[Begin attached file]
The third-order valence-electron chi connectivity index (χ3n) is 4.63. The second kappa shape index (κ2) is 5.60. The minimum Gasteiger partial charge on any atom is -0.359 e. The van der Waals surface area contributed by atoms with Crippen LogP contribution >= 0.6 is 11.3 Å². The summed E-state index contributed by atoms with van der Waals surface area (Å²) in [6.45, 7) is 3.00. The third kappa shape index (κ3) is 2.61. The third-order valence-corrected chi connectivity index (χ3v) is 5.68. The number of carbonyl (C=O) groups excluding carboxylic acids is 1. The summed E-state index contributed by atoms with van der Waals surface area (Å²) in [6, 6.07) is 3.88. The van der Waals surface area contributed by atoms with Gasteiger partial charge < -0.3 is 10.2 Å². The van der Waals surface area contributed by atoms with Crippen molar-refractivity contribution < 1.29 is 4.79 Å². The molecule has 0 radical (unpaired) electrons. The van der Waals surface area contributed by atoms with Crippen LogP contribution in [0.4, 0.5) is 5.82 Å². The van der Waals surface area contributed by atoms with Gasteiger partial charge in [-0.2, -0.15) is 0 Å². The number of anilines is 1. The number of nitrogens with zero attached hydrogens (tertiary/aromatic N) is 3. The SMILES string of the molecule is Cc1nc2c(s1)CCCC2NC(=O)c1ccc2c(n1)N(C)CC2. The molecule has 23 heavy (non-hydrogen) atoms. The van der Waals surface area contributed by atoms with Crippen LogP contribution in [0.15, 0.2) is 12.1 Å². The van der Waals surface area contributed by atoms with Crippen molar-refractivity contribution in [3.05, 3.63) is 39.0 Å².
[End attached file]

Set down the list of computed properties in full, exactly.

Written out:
The third-order valence-electron chi connectivity index (χ3n) is 4.63. The second kappa shape index (κ2) is 5.60. The minimum Gasteiger partial charge on any atom is -0.359 e. The van der Waals surface area contributed by atoms with Crippen LogP contribution >= 0.6 is 11.3 Å². The summed E-state index contributed by atoms with van der Waals surface area (Å²) in [6.45, 7) is 3.00. The third kappa shape index (κ3) is 2.61. The third-order valence-corrected chi connectivity index (χ3v) is 5.68. The number of carbonyl (C=O) groups excluding carboxylic acids is 1. The summed E-state index contributed by atoms with van der Waals surface area (Å²) in [6, 6.07) is 3.88. The van der Waals surface area contributed by atoms with Gasteiger partial charge < -0.3 is 10.2 Å². The van der Waals surface area contributed by atoms with Crippen molar-refractivity contribution < 1.29 is 4.79 Å². The molecule has 0 radical (unpaired) electrons. The van der Waals surface area contributed by atoms with Crippen LogP contribution in [0.4, 0.5) is 5.82 Å². The van der Waals surface area contributed by atoms with Gasteiger partial charge in [-0.2, -0.15) is 0 Å². The number of anilines is 1. The number of nitrogens with zero attached hydrogens (tertiary/aromatic N) is 3. The SMILES string of the molecule is Cc1nc2c(s1)CCCC2NC(=O)c1ccc2c(n1)N(C)CC2. The molecule has 23 heavy (non-hydrogen) atoms. The van der Waals surface area contributed by atoms with Crippen LogP contribution in [0.15, 0.2) is 12.1 Å². The van der Waals surface area contributed by atoms with Crippen molar-refractivity contribution in [3.05, 3.63) is 39.0 Å².